ALLAN DOBZYNIAK, MD
It is notable how the concept of “Medicare for all” has presently provoked such vigorous support by the Democrat leadership. With Obamacare moving the balance so close to single-payer via political muscle, to have a reversal of this embedded ideological goal is intolerable to the left. The thought of placing any entitlement back on the bargaining table and above politics, healthcare in particular, continues to be outside of mainstream Democratic mainstream ideological thinking. There is no guarantee an expanding welfare state can continue, despite emotional pandering that eclipses this reality. The weaponization of emotional issues to manipulate people, such as “virtue signaling,” is a despicable tactic. To create a public perception of, “I get mine no matter what the state of the country is when I get it,” is a formula for insolvency as the government goes broke. Look at Europe.
Free markets drive value to the goods and services we consume. In contrast, centrally planned government-run healthcare must rely on coercion. Of interest here is that this concept above all is the Achilles’s heel of Obamacare. It is obvious that millions of the young and healthy are forced into the exchanges and there exploited. The presidential rhetoric declaring you can keep your plan if you want, you can keep your doctor if you like him and the cost of insurance will decline are fabrications disguising coercion. “Medicare for all” is no less a fraud where the coercion expands. Participation will be mandatory and decisions regarding one’s personal healthcare will be in hands of tragically inefficient bureaucrats subservient to politicians.
There are several lessons from history, economics and data analysis that apply here. Government that goes too far destroys economic and personal freedom. As it pertains to economic activity, free private markets are most efficient and tend to support human and economic freedom. What government spends as it intrudes into free enterprise tends to be inefficient, drives up cost, crowds out market discipline and hampers progress. Given the abysmal historical and economic record of government expanding into markets, why would anyone want to transfer all of health care to such an entity. History further warns us of the compromise of human freedom this implies. As a reminder, socialism has never worked, ever.
Even without debating medical care specifics, the lessons of history, economic freedom, political freedom and human freedom demand caution as we allow those with “good” intentions who know best for all of us to proceed, especially since there is no historical record demonstrating that a top-down political or economic system has ever been successful. Certainly, such systems have never originated, promoted or acted to sustain human freedom.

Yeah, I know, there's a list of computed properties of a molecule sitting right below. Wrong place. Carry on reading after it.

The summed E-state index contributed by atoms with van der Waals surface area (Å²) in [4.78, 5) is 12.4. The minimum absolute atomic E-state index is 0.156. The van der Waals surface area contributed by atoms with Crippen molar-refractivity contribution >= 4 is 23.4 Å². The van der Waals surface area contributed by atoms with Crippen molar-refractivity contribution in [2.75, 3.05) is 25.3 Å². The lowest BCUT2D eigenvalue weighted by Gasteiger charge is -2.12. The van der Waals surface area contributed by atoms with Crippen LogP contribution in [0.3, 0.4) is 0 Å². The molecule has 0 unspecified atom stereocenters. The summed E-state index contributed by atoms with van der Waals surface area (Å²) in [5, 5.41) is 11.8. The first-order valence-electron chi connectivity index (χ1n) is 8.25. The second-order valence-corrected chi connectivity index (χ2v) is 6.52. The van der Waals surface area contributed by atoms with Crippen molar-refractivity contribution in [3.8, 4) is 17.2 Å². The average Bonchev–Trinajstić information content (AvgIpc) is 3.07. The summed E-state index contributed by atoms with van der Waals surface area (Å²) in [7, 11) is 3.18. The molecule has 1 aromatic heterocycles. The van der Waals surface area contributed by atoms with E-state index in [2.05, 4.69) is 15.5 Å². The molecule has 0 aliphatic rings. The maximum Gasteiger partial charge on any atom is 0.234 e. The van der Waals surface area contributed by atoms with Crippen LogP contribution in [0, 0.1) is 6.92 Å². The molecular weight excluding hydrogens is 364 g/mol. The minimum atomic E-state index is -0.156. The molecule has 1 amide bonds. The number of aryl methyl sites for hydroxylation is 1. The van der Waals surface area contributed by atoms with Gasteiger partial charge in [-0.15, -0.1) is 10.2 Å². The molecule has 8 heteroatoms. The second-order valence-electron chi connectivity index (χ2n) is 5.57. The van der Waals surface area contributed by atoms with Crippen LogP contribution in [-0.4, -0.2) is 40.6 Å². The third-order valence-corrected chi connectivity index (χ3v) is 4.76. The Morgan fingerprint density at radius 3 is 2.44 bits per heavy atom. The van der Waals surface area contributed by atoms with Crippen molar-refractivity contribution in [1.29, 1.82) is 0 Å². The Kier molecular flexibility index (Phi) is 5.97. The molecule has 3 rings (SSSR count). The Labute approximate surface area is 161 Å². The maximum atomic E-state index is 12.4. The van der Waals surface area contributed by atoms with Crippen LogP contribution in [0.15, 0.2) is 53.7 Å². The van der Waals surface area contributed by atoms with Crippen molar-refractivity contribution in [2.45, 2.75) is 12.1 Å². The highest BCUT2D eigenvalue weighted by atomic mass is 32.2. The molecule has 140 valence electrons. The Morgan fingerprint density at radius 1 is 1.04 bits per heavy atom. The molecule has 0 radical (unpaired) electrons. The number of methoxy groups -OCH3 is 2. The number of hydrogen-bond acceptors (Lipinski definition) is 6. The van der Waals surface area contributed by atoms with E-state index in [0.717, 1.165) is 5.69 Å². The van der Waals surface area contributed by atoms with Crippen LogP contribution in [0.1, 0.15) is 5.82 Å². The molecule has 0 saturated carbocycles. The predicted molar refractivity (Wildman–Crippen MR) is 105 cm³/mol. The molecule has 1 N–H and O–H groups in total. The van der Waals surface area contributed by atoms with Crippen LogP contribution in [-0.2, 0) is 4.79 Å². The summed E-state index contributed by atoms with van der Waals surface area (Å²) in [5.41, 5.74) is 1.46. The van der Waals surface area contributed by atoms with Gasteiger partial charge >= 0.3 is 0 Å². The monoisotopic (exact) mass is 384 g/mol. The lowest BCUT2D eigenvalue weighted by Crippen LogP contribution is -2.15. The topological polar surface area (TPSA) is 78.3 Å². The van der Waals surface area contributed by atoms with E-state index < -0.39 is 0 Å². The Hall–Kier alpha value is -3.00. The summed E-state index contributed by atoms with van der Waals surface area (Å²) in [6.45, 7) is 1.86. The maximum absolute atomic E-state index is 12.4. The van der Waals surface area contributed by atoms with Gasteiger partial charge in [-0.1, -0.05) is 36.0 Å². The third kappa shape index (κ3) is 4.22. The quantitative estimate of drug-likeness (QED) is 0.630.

Only when it is again allowable to discuss economics with judgment rather than “virtue,” can the “the good of society” be quantified in cost. Government using tax dollars taken from the private sector and borrowing to finance an enterprise has nothing to do with free markets. The centralization of authority in healthcare is no different from in any other economic endeavor. It compromises economic freedom, personal freedom and political freedom.
Acquiescence of the populace to the centralization of power is perhaps the singular reason republics have historically failed. Is it then unreasonable to ask why we cannot move toward consumer-friendly health plans Americans prefer so individuals control their healthcare dollars, including the means to pay for medical care, over their lifetimes?
Obamacare disrupted the third-party payment system, but in the wrong direction. It encouraged what has made healthcare expensive in the first place. Common sense certainly predicts and data shows that the more heavily Americans depend on third parties for medical bills, the higher the cost of healthcare. This is only manageable by government via more coercion disguised as price controls that by necessity must lead to rationing. Change becomes enigmatic. Since healthcare is so expensive, American consumers cannot imagine having to pay on their own. Healthcare is so expensive precisely for this reason; we do not pay for it ourselves. The fine line between dependence on third parties and increasingly more personal responsibility for healthcare costs should come with the gradual introduction of personal responsibility implicit to economic freedom.
There exists a huge cultural divide. On the one hand is the statists’ belief in large public bureaucracies. Saul of Tarsus feared “that men might yield up their birthright from God for pottage and walk no more in freedom.” Seemingly, a healthcare system retaining individual freedom would be preferable to one based on symbolism and messaging rather than actuality. The political satirist H. L. Mencken said, “The kind of man who wants the government to adopt and enforce his ideas is always the kind of man whose ideas are idiotic.”
The opinions stated here are those of the author and do not, necessarily represent those of Healthcare Michigan.